"Overwatch HQ" - Long-Term Environment Working Thread [UE4]

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I'm designing and building the Overwatch Headquarters which is located in the Swiss Alps. Check out the 2nd post for more explanation.

OWHQ Jan2018 Progress Walkthrough:


OWHQ has also been featured on 80 Level!


https://80.lv/articles/overwatch-hq-creating-a-game-level-for-portfolio/

All images are still works-in-progress!

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  • mutatedjellyfish
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    mutatedjellyfish polycounter lvl 7
    I've had a note on my desk for a couple weeks now telling me to "POST A WALKTHROUGH" and now that I've tuned the lighting outside a bit so it doesn't feel like you're walking into the afterlife, I have made one! Here is the OWHQ Jan2018 Progress Walkthrough:



    Obviously, this is a reflection of a work in progress! I hate doing walkthroughs with mouse and keyboard since the view gets so squirrely. I'll have to look into drop-in controller controls for future videos.

    One thing I haven't talked much about in the thread is task tracking. Environments are HUGE undertakings and there's just an incredible amount of creative problems that require individual solutions before you get to call it done, and sometimes dozens of them need to be in progress at once at various levels. A question I get a lot is "How do you keep track of all of that?" and the answer to that is, of course, you track it all.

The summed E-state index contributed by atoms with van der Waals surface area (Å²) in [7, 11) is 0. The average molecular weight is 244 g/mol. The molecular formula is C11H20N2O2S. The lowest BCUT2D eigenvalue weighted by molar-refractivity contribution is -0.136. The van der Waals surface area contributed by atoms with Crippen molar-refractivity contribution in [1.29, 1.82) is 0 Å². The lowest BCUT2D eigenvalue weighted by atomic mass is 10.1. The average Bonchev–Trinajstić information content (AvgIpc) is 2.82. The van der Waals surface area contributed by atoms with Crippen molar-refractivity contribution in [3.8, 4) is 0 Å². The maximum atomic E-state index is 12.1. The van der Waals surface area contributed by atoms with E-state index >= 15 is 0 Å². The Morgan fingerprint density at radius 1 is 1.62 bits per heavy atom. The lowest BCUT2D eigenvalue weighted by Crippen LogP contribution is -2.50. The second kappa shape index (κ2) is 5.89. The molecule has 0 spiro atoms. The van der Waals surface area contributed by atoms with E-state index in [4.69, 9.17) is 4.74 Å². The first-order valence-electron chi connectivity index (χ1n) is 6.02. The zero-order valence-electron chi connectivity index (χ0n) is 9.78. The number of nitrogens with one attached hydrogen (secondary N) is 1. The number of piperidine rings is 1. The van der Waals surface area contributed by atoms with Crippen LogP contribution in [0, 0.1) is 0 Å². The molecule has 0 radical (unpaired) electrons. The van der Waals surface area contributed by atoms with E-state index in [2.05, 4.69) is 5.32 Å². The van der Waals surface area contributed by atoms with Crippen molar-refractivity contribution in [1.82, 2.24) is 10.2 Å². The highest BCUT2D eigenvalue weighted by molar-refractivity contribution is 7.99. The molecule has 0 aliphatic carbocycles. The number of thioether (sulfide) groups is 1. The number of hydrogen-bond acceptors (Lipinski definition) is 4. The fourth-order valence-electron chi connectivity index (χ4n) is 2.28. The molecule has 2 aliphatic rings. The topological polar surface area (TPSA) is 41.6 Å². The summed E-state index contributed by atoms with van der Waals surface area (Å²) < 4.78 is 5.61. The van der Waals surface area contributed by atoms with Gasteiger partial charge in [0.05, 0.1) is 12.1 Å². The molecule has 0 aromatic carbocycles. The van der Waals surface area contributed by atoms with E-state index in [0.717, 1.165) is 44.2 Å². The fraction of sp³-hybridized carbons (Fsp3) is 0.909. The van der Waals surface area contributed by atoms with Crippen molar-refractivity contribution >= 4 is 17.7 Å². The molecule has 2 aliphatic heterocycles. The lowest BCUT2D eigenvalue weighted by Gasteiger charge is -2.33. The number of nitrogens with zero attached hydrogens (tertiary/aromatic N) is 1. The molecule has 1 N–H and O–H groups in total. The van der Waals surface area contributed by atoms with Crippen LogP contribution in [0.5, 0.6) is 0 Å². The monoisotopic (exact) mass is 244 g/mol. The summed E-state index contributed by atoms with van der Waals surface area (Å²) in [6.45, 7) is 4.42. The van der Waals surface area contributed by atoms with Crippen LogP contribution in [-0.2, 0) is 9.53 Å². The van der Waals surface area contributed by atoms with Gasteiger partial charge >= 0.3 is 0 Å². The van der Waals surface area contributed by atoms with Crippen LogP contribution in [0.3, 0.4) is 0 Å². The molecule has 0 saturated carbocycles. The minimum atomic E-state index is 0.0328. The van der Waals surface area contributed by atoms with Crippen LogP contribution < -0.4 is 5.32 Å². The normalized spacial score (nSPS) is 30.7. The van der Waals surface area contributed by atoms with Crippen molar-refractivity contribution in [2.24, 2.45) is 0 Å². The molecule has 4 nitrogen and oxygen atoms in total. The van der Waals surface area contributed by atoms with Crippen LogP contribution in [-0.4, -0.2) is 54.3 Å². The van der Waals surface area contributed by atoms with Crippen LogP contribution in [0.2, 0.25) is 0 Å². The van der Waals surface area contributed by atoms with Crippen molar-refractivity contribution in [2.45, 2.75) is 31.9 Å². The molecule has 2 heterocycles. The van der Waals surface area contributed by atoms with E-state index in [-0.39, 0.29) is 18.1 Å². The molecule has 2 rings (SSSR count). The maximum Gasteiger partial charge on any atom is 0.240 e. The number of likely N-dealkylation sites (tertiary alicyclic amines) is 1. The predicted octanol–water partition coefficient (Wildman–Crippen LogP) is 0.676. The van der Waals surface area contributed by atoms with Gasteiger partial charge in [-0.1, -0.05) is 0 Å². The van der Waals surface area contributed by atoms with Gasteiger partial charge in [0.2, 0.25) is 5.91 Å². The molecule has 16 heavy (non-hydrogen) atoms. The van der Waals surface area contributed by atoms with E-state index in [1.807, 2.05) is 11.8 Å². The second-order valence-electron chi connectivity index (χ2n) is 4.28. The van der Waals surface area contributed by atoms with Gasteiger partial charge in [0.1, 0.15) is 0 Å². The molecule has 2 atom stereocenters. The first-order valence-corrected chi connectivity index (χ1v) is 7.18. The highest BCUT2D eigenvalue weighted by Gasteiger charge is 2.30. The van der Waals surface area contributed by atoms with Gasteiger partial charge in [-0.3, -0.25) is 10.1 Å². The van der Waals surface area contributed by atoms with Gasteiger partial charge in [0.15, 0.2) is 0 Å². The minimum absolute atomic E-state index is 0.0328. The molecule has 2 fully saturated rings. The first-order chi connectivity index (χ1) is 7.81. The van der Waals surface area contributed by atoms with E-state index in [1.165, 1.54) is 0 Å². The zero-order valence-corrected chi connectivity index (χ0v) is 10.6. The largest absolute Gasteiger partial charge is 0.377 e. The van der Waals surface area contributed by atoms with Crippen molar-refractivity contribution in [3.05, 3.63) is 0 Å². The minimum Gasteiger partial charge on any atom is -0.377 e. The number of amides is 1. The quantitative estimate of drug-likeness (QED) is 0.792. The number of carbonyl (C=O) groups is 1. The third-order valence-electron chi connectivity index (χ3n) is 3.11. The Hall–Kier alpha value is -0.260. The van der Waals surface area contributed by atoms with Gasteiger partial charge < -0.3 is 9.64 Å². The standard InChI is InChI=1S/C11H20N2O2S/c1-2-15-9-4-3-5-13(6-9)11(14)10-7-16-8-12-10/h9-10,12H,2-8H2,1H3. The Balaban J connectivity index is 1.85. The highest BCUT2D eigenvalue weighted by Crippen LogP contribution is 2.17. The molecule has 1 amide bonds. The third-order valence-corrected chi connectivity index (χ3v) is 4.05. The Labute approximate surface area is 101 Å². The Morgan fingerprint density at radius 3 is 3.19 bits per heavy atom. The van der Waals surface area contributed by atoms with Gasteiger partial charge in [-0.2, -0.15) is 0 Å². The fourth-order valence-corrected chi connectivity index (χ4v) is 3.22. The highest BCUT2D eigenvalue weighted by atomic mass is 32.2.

When I was a student and an intern, I balked a bit at task trackers, but that was of course before I was taking point on entire levels or teams. A lot of artists I knew saw task trackers as something suits liked to implement to make themselves feel good or at worst, a way to play Big Brother and keep tabs on how production was spending their minutes. It can certainly be both of those things! But more often it really is used to just keep track of all of the thousands/millions of moving parts in a project, and it can be invaluable for personal projects to help reduce creative friction. Just like having your workflow planned out and written down so you can reference it to help you regroup and refocus, task trackers give you a big-picture view of every creative problem you have left to solve before you're done with the project. When you run into friction and get sidetracked, having a tracker is a great place to check back in and receive your working orders and then settle right back in to where you left off. Plus it's also a proper place to log and keep track of bugs, and if you're making a long-term environment like this, then you're going to need to log bugs.